SASK., Oct. 20, 2004 -- CropChoice news -- CBC News,
10/19/04: Chemical giant Monsanto is facing
a second legal rendez-vous with a Saskatchewan farm
family that took a battle over genetically modified
canola to the Supreme Court of Canada.
Louise Schmeiser has filed papers with a small claims
court in Humboldt, Sask., seeking $140 in damages from
Schmeiser says that is what it cost her to remove a
number of Monsanto's Roundup Ready Canola plants from
her organic garden and a grove of trees on the family's
That's the same kind of canola that landed Louise's
husband Percy in a seven-year legal fight against Monsanto.
Seven years ago, the company accused him of growing
its genetically-modified canola without a licence. Schmeiser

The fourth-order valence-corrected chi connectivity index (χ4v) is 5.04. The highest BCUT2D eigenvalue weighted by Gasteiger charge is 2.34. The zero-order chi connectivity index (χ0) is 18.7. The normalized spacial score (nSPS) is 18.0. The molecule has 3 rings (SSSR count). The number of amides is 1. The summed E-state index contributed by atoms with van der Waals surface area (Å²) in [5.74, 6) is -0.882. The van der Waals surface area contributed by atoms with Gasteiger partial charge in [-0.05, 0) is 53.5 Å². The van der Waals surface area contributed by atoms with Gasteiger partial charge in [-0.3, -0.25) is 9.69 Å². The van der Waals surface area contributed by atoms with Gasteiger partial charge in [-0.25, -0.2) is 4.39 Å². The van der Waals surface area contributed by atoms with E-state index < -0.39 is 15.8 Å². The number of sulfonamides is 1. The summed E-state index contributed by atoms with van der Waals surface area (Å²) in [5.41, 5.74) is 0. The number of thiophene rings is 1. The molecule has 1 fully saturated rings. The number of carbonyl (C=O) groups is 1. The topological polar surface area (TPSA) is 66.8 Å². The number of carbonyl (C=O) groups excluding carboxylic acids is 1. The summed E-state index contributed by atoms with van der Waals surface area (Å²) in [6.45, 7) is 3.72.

admitted all along that Monsanto's canola was growing
on his land, but argued that it had blown there from
neighboring fields or passing seed trucks.
Monsanto finally won the case in May, as the Supreme
Court of Canada ruled that it can control the use of
its canola plant because it holds a patent on a gene
in its seed that allows it to survive the spraying of
the pesticide Roundup.
Percy Schmeiser is acting as his wife's legal counsel
in the latest court action.
"Monsanto said that if anyone sprays Roundup on
any plant and it doesn't die ... they will come and
remove it," he said this week. "They failed
to do it."
The case has been adjourned until next March.
"The Supreme Court ruled Monsanto owns and controls
the gene, so the liability issue now follows the flow
of the gene," says Schmeiser. "Monsanto is
totally liable for contamination and pollution of anybody's
Monsanto representatives refused to comment on the